Individuals may now order the book at any bookstore (although the bookstore may have to order the book if it’s not in stock), or may order the book online by clicking here.
Booksellers may place wholesale orders through Itasca Books Distribution and Fulfillment (click here), Ingram, or Baker & Taylor.
Available in hardcover format only. Not available as an eBook.
The Early Resorts of Minnesota traces the development of Minnesota’s early resort industry from the first resort hotels along the Mississippi in the 1850s to the northern lake resorts in the late 1950s when numbers began declining. Many of those that survived to operate today are included. Using cities within the five regional boundaries defined by Explore Minnesota, The Early Resorts of Minnesota shows where resorts were concentrated, when they operated, what they looked like, what they offered, who operated them, and what led to their success or demise as the demands of tourists changed throughout the twentieth century. Many early businesses associated with the tourist industry are also included. Organized by decade, the book is over 480 pages long and includes over 500 photos and maps within the book and on this website.
Click here or visit my “Videos” tab to see a book trailer.
“If you’re looking for a book in this sometimes crazy and imperfect world to comfort and restore, you’re in luck. Ren Holland has put together a book filled with 100s of pictures from every corner of Minnesota. Whether your interest is history, photography or the natural beauty of the great outdoors, this is a book for you and your discerning friends. I wish I had the vision and inspiration to do the great work and research it took to write the book myself.” -Wendell R. Anderson, Former U.S. Senator and Governor of Minnesota
“A great chronological time line of the history of resorting in our state. Probably the only documentation of the many resorts that once existed and the people involved.” -Mark Ludlow, Ludlow’s Island Resort, Lake Vermilion, Cook; Minnesota Resort & Campground Association’s 2011 Minnesota Hospitality Hall of Fame Award
“Ren Holland takes us on a fascinating journey through a vanishing era of Minnesota history. Slow down, relax, and remember your childhood vacation at a resort!” -Jill A. Johnson, Little Minnesota: 100 Towns Around 100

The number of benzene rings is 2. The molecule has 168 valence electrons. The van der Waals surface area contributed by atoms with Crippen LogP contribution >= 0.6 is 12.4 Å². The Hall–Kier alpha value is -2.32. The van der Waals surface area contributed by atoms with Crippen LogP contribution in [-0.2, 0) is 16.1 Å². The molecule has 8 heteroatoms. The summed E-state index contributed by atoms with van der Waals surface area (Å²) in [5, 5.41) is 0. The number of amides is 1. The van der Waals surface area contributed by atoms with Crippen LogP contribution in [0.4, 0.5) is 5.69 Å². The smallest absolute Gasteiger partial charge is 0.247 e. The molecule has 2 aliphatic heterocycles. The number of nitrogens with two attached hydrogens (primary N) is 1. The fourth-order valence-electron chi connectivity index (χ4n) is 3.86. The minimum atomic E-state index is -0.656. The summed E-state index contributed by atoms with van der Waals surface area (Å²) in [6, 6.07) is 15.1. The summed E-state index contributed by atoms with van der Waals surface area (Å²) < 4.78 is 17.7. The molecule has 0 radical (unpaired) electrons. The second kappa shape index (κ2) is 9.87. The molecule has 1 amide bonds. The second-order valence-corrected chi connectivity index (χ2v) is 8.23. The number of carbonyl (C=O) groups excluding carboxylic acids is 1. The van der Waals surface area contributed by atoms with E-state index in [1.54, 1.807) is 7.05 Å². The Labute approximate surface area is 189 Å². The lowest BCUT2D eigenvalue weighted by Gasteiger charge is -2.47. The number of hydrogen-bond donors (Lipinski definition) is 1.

“It is an honor to endorse your book, The Early Resorts of Minnesota. I’m 88 and I have lived through this era and tasted the excitement of the early resorts.” -Al Baert, Founder, The Minnesota Fishing Museum, Little Falls, Minnesota
Why I wrote The Early Resorts of Minnesota:
In visiting my childhood neighborhood on Little Mantrap Lake a few years ago, I found that the country store where I was raised had vanished. It had been closed for years and had stood exhausted and empty but had remained a pleasant link to the past.The three resort cabins associated with it were removed years earlier, replaced by a private home. I looked for other old resorts on the lake and found only two remaining of the six that had operated when I was a boy. One, built in the 1940s, was operating as a resort cooperative. The other was the first one built on the lake in the 1920s. There were few marks remaining for the others to show a life’s work, except perhaps an owner’s tombstone in a nearby cemetery. While some of these pioneers of my childhood live on through the bloodstreams and records of their relatives, their history has nearly disappeared from the public’s eye. It struck me that there should be more than a cold cemetery stone or a random reference in an old newspaper for remembering these pioneers in tourism and the resorts and business they built or operated.
I wrote this book to describe the resort communities that once existed; to give a simulated voice to the resorters of the past, and to visually show the style of their labor. I might have named it The Resort Encyclopedia, except that the term seemed too mundane; I might have named it The Resort Cemetery, but that title seemed too cold for the warmth created by the early resorts and their owners and it would have misrepresented those resorts which have struggled, survived and flourished. I hope the uncomplicated title I selected will revive memories and celebrate a unique era. And when the last of Minnesota’s early family resorts vanish, their nearly lost history will be preserved on the pages of The Early Resorts of Minnesota.
Photos and maps: